SES, Intelsat Asking Lawmakers to Rethink Launch Ban on China, India

by












  Space News Business

SES, Intelsat Asking Lawmakers to Rethink Launch Ban on China, India

By PETER B. de SELDING
Space News Staff Writer
posted: 04 August 2009
02:32 pm ET






PARIS
— The world’s two largest commercial satellite fleet operators, Intelsat and SES, have joined forces to try to persuade
Washington
policymakers that
China
and
India
should be permitted to launch
U.S.
commercial satellites, according to officials from both companies.

The two companies have secured the full support, if not the active involvement, of the largest
U.S.
builder of commercial telecommunications spacecraft, Space Systems/Loral, said Patrick DeWitt, Loral’s president.

The three companies believe their businesses risk severe launch-supply bottlenecks in a market that, if the struggling Sea Launch Co. does not recover from Chapter 11 bankruptcy, would be reduced essentially to two main vehicles:
Europe
‘s Ariane 5 and
Russia
‘s Proton.

“There are really only two
U.S.
rockets – the Delta vehicle, which is not available for commercial launches, and the Atlas, which uses a Russian engine as its main stage,” said Kalpak Gude, deputy general counsel of Washington-based, Bermuda-headquartered Intelsat. “Sea Launch is Russian and Ukrainian. So our first effort is just to get people to understand what the situation is now: This is an industry that has been left to [
] and to the Russians.”

In a July 23 interview, Gude conceded that any thought of permitting
China
to launch
U.S.
satellites has been dead on arrival in
for the past decade following allegations that
China
was able to perfect its missile launch capability by developing a commercial space launch industry.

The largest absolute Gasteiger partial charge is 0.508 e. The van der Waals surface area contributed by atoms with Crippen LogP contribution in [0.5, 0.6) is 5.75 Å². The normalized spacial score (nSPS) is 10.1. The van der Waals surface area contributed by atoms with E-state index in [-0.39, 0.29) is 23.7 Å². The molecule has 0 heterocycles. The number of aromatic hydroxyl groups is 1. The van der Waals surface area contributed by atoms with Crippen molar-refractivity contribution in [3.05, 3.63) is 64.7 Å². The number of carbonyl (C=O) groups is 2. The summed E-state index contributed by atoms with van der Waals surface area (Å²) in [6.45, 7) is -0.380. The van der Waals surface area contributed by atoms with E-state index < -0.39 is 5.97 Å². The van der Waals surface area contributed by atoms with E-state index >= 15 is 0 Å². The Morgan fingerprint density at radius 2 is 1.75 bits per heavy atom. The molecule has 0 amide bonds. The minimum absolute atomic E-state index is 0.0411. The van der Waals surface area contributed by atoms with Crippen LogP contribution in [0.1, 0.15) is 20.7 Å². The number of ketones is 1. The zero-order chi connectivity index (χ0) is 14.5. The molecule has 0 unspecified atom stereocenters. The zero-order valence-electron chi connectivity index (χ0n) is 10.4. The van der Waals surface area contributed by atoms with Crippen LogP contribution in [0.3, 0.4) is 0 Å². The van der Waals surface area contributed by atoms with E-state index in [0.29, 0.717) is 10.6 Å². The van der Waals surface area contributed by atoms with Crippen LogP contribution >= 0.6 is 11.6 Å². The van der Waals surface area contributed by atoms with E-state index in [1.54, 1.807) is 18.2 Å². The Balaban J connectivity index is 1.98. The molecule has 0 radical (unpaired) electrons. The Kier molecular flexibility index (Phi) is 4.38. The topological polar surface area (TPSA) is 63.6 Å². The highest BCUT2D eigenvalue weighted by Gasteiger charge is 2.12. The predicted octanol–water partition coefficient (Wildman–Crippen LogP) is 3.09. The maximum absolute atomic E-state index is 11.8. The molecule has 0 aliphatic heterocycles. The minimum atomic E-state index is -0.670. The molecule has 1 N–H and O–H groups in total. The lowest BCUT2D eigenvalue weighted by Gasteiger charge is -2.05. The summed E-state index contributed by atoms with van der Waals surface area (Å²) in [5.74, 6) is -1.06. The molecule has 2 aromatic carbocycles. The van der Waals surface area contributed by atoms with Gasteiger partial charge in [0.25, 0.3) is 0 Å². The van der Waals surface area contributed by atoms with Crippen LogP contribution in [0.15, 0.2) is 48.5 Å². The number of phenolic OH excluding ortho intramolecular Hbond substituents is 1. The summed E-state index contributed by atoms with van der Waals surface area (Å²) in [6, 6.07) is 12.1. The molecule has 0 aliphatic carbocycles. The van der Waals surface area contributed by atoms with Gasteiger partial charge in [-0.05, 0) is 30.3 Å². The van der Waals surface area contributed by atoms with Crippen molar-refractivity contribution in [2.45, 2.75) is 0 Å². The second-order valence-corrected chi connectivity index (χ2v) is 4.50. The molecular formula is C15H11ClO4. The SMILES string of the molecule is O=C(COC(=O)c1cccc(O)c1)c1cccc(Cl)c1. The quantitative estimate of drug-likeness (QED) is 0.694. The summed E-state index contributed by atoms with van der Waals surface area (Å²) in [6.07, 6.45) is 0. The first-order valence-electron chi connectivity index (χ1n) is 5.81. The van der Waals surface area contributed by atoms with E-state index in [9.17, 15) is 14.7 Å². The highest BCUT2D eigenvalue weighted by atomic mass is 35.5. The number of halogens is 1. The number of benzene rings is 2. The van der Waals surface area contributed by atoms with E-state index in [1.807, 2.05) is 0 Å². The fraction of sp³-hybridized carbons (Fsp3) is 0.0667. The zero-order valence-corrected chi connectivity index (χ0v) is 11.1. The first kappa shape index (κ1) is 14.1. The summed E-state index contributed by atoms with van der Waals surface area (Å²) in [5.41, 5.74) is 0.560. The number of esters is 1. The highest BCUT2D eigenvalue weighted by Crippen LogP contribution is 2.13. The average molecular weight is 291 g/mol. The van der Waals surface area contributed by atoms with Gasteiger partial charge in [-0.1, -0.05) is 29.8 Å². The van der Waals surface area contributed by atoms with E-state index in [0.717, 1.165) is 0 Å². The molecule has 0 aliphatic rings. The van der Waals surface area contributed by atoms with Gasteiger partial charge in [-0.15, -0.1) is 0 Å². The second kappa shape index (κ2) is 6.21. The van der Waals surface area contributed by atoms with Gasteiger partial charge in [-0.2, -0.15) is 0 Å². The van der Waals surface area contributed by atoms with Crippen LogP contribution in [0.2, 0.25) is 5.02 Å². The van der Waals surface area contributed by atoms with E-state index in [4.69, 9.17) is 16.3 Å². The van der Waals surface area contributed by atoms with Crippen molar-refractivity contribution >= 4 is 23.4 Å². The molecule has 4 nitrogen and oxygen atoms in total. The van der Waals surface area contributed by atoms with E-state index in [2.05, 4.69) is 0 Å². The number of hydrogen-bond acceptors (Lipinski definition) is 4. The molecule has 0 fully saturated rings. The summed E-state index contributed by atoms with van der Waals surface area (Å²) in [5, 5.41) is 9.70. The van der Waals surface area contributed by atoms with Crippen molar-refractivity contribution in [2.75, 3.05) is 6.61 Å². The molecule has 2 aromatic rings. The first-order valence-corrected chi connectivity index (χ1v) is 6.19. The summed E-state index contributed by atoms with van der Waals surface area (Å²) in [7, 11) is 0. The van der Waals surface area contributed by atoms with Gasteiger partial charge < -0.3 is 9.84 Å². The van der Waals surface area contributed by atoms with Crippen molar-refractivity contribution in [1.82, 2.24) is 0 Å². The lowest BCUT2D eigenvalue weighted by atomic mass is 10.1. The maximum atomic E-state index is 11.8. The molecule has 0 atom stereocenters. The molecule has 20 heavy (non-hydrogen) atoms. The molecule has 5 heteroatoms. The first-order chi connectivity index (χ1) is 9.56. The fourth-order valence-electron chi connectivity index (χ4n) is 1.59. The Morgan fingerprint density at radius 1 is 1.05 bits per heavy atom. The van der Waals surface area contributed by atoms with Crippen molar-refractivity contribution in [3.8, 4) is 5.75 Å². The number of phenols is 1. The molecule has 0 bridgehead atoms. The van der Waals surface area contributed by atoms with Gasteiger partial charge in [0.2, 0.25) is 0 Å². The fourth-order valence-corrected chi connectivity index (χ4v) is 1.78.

The ban on Indian launches of
U.S.
commercial satellites originally was put into effect following
India
‘s nuclear weapons tests. The ban – the U.S. State Department calls it “a presumption of denial” of licenses to send
U.S.
satellites to
India
– was reiterated July 20 by the U.S. State Department following a U.S.-India agreement that opened the way for broader bilateral cooperation in defense and technology trade. The
United States
and
India
did sign a technical safeguards agreement opening the door to the launch of
U.S.
hardware from
India
, but that deal applies only to noncommercial programs.

Gude
said Intelsat believes the time is right to start laying the groundwork for a reassessment in
Washington
of the commercial-launch ban for both
China
and
India
.
India
expects to enhance its current launcher product line to be able to carry larger commercial satellites.
China
already has that capacity.

“We as an industry have not spent a lot of time on [Capitol] Hill for awhile,” Gude said of the effort to relax current launch restrictions. “We are not marching up to Capitol Hill to ask that
China
or
India
be permitted to launch our satellites tomorrow. This is not a short-term effort. It is a gradual effort to get people to see where we sit in the world.”